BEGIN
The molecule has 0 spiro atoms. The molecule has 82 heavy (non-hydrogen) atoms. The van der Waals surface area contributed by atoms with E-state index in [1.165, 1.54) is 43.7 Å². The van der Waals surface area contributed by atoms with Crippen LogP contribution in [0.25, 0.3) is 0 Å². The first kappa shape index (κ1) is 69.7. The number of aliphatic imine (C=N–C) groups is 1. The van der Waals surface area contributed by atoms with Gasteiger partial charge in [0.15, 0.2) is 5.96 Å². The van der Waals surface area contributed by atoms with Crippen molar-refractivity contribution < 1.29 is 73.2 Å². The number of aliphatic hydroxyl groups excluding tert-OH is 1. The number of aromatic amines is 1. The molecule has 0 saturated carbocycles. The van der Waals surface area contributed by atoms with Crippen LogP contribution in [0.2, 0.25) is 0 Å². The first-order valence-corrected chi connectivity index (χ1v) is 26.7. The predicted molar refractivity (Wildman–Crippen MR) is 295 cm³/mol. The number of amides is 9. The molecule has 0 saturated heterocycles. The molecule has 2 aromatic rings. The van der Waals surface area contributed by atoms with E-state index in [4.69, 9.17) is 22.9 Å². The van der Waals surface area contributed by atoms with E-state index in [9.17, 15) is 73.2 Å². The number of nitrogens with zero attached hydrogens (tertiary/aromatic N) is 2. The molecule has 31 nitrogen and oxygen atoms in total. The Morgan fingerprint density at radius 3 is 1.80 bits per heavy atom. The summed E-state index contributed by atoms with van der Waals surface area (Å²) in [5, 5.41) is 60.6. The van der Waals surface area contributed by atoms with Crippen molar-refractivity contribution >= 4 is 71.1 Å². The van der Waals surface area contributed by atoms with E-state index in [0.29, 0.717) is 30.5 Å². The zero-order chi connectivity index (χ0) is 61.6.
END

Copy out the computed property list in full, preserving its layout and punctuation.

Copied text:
The molecule has 0 spiro atoms. The molecule has 82 heavy (non-hydrogen) atoms. The van der Waals surface area contributed by atoms with E-state index in [1.165, 1.54) is 43.7 Å². The van der Waals surface area contributed by atoms with Crippen LogP contribution in [0.25, 0.3) is 0 Å². The first kappa shape index (κ1) is 69.7. The number of aliphatic imine (C=N–C) groups is 1. The van der Waals surface area contributed by atoms with Gasteiger partial charge in [0.15, 0.2) is 5.96 Å². The van der Waals surface area contributed by atoms with Crippen molar-refractivity contribution < 1.29 is 73.2 Å². The number of aliphatic hydroxyl groups excluding tert-OH is 1. The number of aromatic amines is 1. The molecule has 0 saturated carbocycles. The van der Waals surface area contributed by atoms with Crippen LogP contribution in [0.2, 0.25) is 0 Å². The first-order valence-corrected chi connectivity index (χ1v) is 26.7. The predicted molar refractivity (Wildman–Crippen MR) is 295 cm³/mol. The number of amides is 9. The molecule has 0 saturated heterocycles. The molecule has 2 aromatic rings. The van der Waals surface area contributed by atoms with E-state index in [4.69, 9.17) is 22.9 Å². The van der Waals surface area contributed by atoms with E-state index in [9.17, 15) is 73.2 Å². The number of nitrogens with zero attached hydrogens (tertiary/aromatic N) is 2. The molecule has 31 nitrogen and oxygen atoms in total. The Morgan fingerprint density at radius 3 is 1.80 bits per heavy atom. The summed E-state index contributed by atoms with van der Waals surface area (Å²) in [5, 5.41) is 60.6. The van der Waals surface area contributed by atoms with Crippen molar-refractivity contribution >= 4 is 71.1 Å². The van der Waals surface area contributed by atoms with E-state index in [0.29, 0.717) is 30.5 Å². The zero-order chi connectivity index (χ0) is 61.6.